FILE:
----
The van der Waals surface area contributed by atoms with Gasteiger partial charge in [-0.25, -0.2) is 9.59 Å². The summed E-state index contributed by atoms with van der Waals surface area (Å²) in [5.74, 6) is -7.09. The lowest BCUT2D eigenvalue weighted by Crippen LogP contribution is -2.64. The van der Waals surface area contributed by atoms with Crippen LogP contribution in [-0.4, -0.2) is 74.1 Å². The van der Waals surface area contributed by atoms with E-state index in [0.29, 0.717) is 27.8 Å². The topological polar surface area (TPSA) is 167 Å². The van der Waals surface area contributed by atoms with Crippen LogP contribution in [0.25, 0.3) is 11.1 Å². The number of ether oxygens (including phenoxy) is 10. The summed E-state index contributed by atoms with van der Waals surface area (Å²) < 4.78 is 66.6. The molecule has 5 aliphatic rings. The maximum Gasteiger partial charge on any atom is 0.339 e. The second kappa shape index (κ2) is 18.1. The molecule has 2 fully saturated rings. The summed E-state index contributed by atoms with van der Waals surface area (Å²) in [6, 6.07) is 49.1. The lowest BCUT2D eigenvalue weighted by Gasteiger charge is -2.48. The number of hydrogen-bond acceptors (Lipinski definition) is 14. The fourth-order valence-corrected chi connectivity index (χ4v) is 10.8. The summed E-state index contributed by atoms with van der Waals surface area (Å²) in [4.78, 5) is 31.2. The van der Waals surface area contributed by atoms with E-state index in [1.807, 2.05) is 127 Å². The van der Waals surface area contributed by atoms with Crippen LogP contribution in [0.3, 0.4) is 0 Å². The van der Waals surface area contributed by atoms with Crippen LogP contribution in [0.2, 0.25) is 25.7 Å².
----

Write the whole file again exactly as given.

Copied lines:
The van der Waals surface area contributed by atoms with Gasteiger partial charge in [-0.25, -0.2) is 9.59 Å². The summed E-state index contributed by atoms with van der Waals surface area (Å²) in [5.74, 6) is -7.09. The lowest BCUT2D eigenvalue weighted by Crippen LogP contribution is -2.64. The van der Waals surface area contributed by atoms with Crippen LogP contribution in [-0.4, -0.2) is 74.1 Å². The van der Waals surface area contributed by atoms with E-state index in [0.29, 0.717) is 27.8 Å². The topological polar surface area (TPSA) is 167 Å². The van der Waals surface area contributed by atoms with Crippen LogP contribution in [0.25, 0.3) is 11.1 Å². The number of ether oxygens (including phenoxy) is 10. The summed E-state index contributed by atoms with van der Waals surface area (Å²) < 4.78 is 66.6. The molecule has 5 aliphatic rings. The maximum Gasteiger partial charge on any atom is 0.339 e. The second kappa shape index (κ2) is 18.1. The molecule has 2 fully saturated rings. The summed E-state index contributed by atoms with van der Waals surface area (Å²) in [6, 6.07) is 49.1. The lowest BCUT2D eigenvalue weighted by Gasteiger charge is -2.48. The number of hydrogen-bond acceptors (Lipinski definition) is 14. The fourth-order valence-corrected chi connectivity index (χ4v) is 10.8. The summed E-state index contributed by atoms with van der Waals surface area (Å²) in [4.78, 5) is 31.2. The van der Waals surface area contributed by atoms with E-state index in [1.807, 2.05) is 127 Å². The van der Waals surface area contributed by atoms with Crippen LogP contribution in [0.3, 0.4) is 0 Å². The van der Waals surface area contributed by atoms with Crippen LogP contribution in [0.2, 0.25) is 25.7 Å².